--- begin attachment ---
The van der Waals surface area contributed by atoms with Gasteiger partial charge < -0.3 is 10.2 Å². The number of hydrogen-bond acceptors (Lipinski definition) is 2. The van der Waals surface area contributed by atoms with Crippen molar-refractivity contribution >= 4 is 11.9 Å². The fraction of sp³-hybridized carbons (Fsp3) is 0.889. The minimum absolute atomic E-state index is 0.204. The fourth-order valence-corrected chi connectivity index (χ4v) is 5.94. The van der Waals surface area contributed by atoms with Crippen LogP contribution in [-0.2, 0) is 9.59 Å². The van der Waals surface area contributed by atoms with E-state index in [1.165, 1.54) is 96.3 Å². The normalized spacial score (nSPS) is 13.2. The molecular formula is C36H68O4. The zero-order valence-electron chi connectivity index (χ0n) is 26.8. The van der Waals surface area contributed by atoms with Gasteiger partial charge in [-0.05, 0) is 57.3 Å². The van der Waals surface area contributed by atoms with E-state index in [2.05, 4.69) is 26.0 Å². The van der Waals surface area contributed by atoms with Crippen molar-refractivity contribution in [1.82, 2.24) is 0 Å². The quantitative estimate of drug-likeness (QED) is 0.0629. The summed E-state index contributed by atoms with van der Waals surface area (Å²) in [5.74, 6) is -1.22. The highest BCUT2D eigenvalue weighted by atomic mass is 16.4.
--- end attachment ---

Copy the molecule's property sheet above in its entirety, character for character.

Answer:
The van der Waals surface area contributed by atoms with Gasteiger partial charge < -0.3 is 10.2 Å². The number of hydrogen-bond acceptors (Lipinski definition) is 2. The van der Waals surface area contributed by atoms with Crippen molar-refractivity contribution >= 4 is 11.9 Å². The fraction of sp³-hybridized carbons (Fsp3) is 0.889. The minimum absolute atomic E-state index is 0.204. The fourth-order valence-corrected chi connectivity index (χ4v) is 5.94. The van der Waals surface area contributed by atoms with Crippen LogP contribution in [-0.2, 0) is 9.59 Å². The van der Waals surface area contributed by atoms with E-state index in [1.165, 1.54) is 96.3 Å². The normalized spacial score (nSPS) is 13.2. The molecular formula is C36H68O4. The zero-order valence-electron chi connectivity index (χ0n) is 26.8. The van der Waals surface area contributed by atoms with Gasteiger partial charge in [-0.05, 0) is 57.3 Å². The van der Waals surface area contributed by atoms with E-state index in [2.05, 4.69) is 26.0 Å². The van der Waals surface area contributed by atoms with Crippen molar-refractivity contribution in [1.82, 2.24) is 0 Å². The quantitative estimate of drug-likeness (QED) is 0.0629. The summed E-state index contributed by atoms with van der Waals surface area (Å²) in [5.74, 6) is -1.22. The highest BCUT2D eigenvalue weighted by atomic mass is 16.4.